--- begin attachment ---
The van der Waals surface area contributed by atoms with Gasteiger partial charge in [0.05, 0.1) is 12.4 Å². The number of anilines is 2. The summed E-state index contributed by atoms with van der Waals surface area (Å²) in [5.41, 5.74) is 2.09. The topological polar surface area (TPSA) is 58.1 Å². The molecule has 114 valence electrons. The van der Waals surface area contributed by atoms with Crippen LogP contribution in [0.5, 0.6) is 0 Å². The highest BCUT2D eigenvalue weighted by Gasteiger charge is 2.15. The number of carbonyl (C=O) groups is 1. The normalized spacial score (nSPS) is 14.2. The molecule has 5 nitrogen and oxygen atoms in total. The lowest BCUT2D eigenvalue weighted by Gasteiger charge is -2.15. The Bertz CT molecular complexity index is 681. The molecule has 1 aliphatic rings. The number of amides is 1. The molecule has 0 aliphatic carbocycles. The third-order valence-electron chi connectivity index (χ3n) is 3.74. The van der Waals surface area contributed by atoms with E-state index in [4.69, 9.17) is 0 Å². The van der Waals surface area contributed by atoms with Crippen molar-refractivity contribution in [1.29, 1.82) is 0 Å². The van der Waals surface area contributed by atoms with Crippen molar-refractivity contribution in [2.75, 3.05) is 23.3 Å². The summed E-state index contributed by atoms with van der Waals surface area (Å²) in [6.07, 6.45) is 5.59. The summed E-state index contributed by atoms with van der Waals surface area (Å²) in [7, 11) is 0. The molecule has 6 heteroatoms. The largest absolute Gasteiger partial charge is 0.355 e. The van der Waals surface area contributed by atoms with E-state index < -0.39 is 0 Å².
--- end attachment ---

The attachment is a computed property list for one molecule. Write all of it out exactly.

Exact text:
The van der Waals surface area contributed by atoms with Gasteiger partial charge in [0.05, 0.1) is 12.4 Å². The number of anilines is 2. The summed E-state index contributed by atoms with van der Waals surface area (Å²) in [5.41, 5.74) is 2.09. The topological polar surface area (TPSA) is 58.1 Å². The molecule has 114 valence electrons. The van der Waals surface area contributed by atoms with Crippen LogP contribution in [0.5, 0.6) is 0 Å². The highest BCUT2D eigenvalue weighted by Gasteiger charge is 2.15. The number of carbonyl (C=O) groups is 1. The normalized spacial score (nSPS) is 14.2. The molecule has 5 nitrogen and oxygen atoms in total. The lowest BCUT2D eigenvalue weighted by Gasteiger charge is -2.15. The Bertz CT molecular complexity index is 681. The molecule has 1 aliphatic rings. The number of amides is 1. The molecule has 0 aliphatic carbocycles. The third-order valence-electron chi connectivity index (χ3n) is 3.74. The van der Waals surface area contributed by atoms with E-state index in [4.69, 9.17) is 0 Å². The van der Waals surface area contributed by atoms with Crippen molar-refractivity contribution in [1.29, 1.82) is 0 Å². The van der Waals surface area contributed by atoms with Crippen molar-refractivity contribution in [2.75, 3.05) is 23.3 Å². The summed E-state index contributed by atoms with van der Waals surface area (Å²) in [6.07, 6.45) is 5.59. The summed E-state index contributed by atoms with van der Waals surface area (Å²) in [7, 11) is 0. The molecule has 6 heteroatoms. The largest absolute Gasteiger partial charge is 0.355 e. The van der Waals surface area contributed by atoms with E-state index < -0.39 is 0 Å².